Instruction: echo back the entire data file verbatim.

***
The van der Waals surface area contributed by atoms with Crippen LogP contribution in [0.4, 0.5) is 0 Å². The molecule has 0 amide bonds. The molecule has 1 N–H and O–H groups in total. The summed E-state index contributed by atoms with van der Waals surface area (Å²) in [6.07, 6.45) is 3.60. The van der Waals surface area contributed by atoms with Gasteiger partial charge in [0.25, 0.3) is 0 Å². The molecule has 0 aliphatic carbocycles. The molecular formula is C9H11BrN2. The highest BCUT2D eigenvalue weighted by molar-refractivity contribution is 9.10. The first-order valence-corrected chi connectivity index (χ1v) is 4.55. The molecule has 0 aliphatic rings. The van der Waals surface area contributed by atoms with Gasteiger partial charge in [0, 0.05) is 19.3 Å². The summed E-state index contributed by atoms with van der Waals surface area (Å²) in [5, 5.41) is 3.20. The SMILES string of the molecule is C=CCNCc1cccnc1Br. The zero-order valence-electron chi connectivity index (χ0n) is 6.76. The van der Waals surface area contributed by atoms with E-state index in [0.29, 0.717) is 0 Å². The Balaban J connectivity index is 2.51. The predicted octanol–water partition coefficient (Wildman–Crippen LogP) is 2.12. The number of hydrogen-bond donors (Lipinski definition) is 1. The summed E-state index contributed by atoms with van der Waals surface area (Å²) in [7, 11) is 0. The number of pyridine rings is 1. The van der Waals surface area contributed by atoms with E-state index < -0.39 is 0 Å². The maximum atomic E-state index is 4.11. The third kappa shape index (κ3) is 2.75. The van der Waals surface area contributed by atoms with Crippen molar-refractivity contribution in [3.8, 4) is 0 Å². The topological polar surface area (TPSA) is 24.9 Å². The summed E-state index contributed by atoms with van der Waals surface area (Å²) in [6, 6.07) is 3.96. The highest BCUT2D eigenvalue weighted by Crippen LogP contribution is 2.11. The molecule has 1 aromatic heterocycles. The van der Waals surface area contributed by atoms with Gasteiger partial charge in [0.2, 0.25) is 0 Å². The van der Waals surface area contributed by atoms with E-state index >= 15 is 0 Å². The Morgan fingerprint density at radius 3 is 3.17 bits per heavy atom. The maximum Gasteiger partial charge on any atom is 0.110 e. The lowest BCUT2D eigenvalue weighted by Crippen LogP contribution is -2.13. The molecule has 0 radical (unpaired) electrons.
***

The van der Waals surface area contributed by atoms with Crippen LogP contribution in [0.4, 0.5) is 0 Å². The molecule has 0 amide bonds. The molecule has 1 N–H and O–H groups in total. The summed E-state index contributed by atoms with van der Waals surface area (Å²) in [6.07, 6.45) is 3.60. The van der Waals surface area contributed by atoms with Gasteiger partial charge in [0.25, 0.3) is 0 Å². The molecule has 0 aliphatic carbocycles. The molecular formula is C9H11BrN2. The highest BCUT2D eigenvalue weighted by molar-refractivity contribution is 9.10. The first-order valence-corrected chi connectivity index (χ1v) is 4.55. The molecule has 0 aliphatic rings. The van der Waals surface area contributed by atoms with Gasteiger partial charge in [0, 0.05) is 19.3 Å². The summed E-state index contributed by atoms with van der Waals surface area (Å²) in [5, 5.41) is 3.20. The SMILES string of the molecule is C=CCNCc1cccnc1Br. The zero-order valence-electron chi connectivity index (χ0n) is 6.76. The van der Waals surface area contributed by atoms with E-state index in [0.29, 0.717) is 0 Å². The Balaban J connectivity index is 2.51. The predicted octanol–water partition coefficient (Wildman–Crippen LogP) is 2.12. The number of hydrogen-bond donors (Lipinski definition) is 1. The summed E-state index contributed by atoms with van der Waals surface area (Å²) in [7, 11) is 0. The number of pyridine rings is 1. The van der Waals surface area contributed by atoms with E-state index < -0.39 is 0 Å². The maximum atomic E-state index is 4.11. The third kappa shape index (κ3) is 2.75. The van der Waals surface area contributed by atoms with Crippen molar-refractivity contribution in [3.8, 4) is 0 Å². The topological polar surface area (TPSA) is 24.9 Å². The summed E-state index contributed by atoms with van der Waals surface area (Å²) in [6, 6.07) is 3.96. The highest BCUT2D eigenvalue weighted by Crippen LogP contribution is 2.11. The molecule has 1 aromatic heterocycles. The van der Waals surface area contributed by atoms with Gasteiger partial charge in [0.2, 0.25) is 0 Å². The van der Waals surface area contributed by atoms with E-state index >= 15 is 0 Å². The Morgan fingerprint density at radius 3 is 3.17 bits per heavy atom. The maximum Gasteiger partial charge on any atom is 0.110 e. The lowest BCUT2D eigenvalue weighted by Crippen LogP contribution is -2.13. The molecule has 0 radical (unpaired) electrons.